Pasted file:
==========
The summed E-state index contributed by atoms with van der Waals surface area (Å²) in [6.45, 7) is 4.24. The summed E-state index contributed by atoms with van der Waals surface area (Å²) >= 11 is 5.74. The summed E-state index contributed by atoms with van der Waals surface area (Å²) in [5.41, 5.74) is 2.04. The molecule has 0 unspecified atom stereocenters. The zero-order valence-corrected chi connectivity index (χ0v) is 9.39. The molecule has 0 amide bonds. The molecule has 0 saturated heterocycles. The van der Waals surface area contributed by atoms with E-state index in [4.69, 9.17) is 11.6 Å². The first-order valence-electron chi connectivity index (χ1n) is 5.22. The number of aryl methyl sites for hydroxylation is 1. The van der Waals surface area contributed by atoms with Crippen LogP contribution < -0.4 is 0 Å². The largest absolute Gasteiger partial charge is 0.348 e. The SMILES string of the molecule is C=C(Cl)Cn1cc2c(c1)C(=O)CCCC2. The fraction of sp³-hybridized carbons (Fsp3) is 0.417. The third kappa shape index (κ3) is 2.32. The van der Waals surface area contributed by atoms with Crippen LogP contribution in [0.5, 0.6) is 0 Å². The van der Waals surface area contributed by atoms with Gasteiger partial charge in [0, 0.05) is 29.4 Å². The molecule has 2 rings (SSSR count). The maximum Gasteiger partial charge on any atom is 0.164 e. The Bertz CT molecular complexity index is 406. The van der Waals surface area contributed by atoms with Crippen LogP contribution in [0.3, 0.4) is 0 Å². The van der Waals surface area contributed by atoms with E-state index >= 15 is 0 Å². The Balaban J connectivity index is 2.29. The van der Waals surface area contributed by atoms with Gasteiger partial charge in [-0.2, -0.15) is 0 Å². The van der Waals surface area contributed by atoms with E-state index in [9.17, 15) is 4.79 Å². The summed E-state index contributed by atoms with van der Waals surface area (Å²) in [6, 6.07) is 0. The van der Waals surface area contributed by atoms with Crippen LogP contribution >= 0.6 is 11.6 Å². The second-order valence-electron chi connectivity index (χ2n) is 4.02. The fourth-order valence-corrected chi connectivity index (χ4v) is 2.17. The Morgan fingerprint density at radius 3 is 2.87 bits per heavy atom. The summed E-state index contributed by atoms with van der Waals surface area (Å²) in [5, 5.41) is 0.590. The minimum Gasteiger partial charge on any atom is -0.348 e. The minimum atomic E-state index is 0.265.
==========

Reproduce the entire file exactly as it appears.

The summed E-state index contributed by atoms with van der Waals surface area (Å²) in [6.45, 7) is 4.24. The summed E-state index contributed by atoms with van der Waals surface area (Å²) >= 11 is 5.74. The summed E-state index contributed by atoms with van der Waals surface area (Å²) in [5.41, 5.74) is 2.04. The molecule has 0 unspecified atom stereocenters. The zero-order valence-corrected chi connectivity index (χ0v) is 9.39. The molecule has 0 amide bonds. The molecule has 0 saturated heterocycles. The van der Waals surface area contributed by atoms with E-state index in [4.69, 9.17) is 11.6 Å². The first-order valence-electron chi connectivity index (χ1n) is 5.22. The number of aryl methyl sites for hydroxylation is 1. The van der Waals surface area contributed by atoms with Crippen LogP contribution < -0.4 is 0 Å². The largest absolute Gasteiger partial charge is 0.348 e. The SMILES string of the molecule is C=C(Cl)Cn1cc2c(c1)C(=O)CCCC2. The fraction of sp³-hybridized carbons (Fsp3) is 0.417. The third kappa shape index (κ3) is 2.32. The van der Waals surface area contributed by atoms with Crippen LogP contribution in [0.5, 0.6) is 0 Å². The van der Waals surface area contributed by atoms with Gasteiger partial charge in [0, 0.05) is 29.4 Å². The molecule has 2 rings (SSSR count). The maximum Gasteiger partial charge on any atom is 0.164 e. The Bertz CT molecular complexity index is 406. The van der Waals surface area contributed by atoms with Crippen LogP contribution in [0.3, 0.4) is 0 Å². The van der Waals surface area contributed by atoms with E-state index >= 15 is 0 Å². The Balaban J connectivity index is 2.29. The van der Waals surface area contributed by atoms with Gasteiger partial charge in [-0.2, -0.15) is 0 Å². The van der Waals surface area contributed by atoms with E-state index in [9.17, 15) is 4.79 Å². The summed E-state index contributed by atoms with van der Waals surface area (Å²) in [6, 6.07) is 0. The van der Waals surface area contributed by atoms with Crippen LogP contribution >= 0.6 is 11.6 Å². The second-order valence-electron chi connectivity index (χ2n) is 4.02. The fourth-order valence-corrected chi connectivity index (χ4v) is 2.17. The Morgan fingerprint density at radius 3 is 2.87 bits per heavy atom. The summed E-state index contributed by atoms with van der Waals surface area (Å²) in [5, 5.41) is 0.590. The minimum Gasteiger partial charge on any atom is -0.348 e. The minimum atomic E-state index is 0.265.